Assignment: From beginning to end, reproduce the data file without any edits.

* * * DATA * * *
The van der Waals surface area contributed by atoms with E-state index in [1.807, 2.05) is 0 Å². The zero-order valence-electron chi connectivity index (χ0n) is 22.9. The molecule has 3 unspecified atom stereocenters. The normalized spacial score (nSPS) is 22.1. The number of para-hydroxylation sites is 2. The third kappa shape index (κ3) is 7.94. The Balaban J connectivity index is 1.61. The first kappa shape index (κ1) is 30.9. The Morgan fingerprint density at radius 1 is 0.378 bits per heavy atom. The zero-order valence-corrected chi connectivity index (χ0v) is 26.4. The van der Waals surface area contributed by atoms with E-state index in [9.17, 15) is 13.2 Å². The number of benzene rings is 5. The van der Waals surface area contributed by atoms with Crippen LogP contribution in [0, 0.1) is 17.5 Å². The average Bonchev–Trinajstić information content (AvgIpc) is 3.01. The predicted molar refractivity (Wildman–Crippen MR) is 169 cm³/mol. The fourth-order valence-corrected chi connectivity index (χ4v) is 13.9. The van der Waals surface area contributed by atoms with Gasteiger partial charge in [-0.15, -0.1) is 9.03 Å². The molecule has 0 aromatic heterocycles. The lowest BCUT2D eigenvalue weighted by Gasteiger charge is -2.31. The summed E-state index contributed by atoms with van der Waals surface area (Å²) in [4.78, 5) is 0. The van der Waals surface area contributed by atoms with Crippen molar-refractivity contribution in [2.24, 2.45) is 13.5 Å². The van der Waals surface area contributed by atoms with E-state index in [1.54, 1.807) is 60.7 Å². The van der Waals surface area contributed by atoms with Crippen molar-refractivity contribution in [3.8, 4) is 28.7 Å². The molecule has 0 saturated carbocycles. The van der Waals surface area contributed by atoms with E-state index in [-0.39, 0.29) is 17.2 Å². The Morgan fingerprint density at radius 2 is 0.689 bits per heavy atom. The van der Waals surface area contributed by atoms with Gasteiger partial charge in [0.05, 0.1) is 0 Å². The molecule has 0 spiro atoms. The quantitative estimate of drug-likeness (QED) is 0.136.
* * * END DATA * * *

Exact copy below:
The van der Waals surface area contributed by atoms with E-state index in [1.807, 2.05) is 0 Å². The zero-order valence-electron chi connectivity index (χ0n) is 22.9. The molecule has 3 unspecified atom stereocenters. The normalized spacial score (nSPS) is 22.1. The number of para-hydroxylation sites is 2. The third kappa shape index (κ3) is 7.94. The Balaban J connectivity index is 1.61. The first kappa shape index (κ1) is 30.9. The Morgan fingerprint density at radius 1 is 0.378 bits per heavy atom. The zero-order valence-corrected chi connectivity index (χ0v) is 26.4. The van der Waals surface area contributed by atoms with E-state index in [9.17, 15) is 13.2 Å². The number of benzene rings is 5. The van der Waals surface area contributed by atoms with Crippen LogP contribution in [0, 0.1) is 17.5 Å². The average Bonchev–Trinajstić information content (AvgIpc) is 3.01. The predicted molar refractivity (Wildman–Crippen MR) is 169 cm³/mol. The fourth-order valence-corrected chi connectivity index (χ4v) is 13.9. The van der Waals surface area contributed by atoms with Gasteiger partial charge in [-0.15, -0.1) is 9.03 Å². The molecule has 0 aromatic heterocycles. The lowest BCUT2D eigenvalue weighted by Gasteiger charge is -2.31. The summed E-state index contributed by atoms with van der Waals surface area (Å²) in [4.78, 5) is 0. The van der Waals surface area contributed by atoms with Crippen molar-refractivity contribution in [2.24, 2.45) is 13.5 Å². The van der Waals surface area contributed by atoms with E-state index in [1.54, 1.807) is 60.7 Å². The van der Waals surface area contributed by atoms with Crippen molar-refractivity contribution in [3.8, 4) is 28.7 Å². The molecule has 0 saturated carbocycles. The van der Waals surface area contributed by atoms with E-state index in [-0.39, 0.29) is 17.2 Å². The Morgan fingerprint density at radius 2 is 0.689 bits per heavy atom. The van der Waals surface area contributed by atoms with Gasteiger partial charge in [0.05, 0.1) is 0 Å². The molecule has 0 spiro atoms. The quantitative estimate of drug-likeness (QED) is 0.136.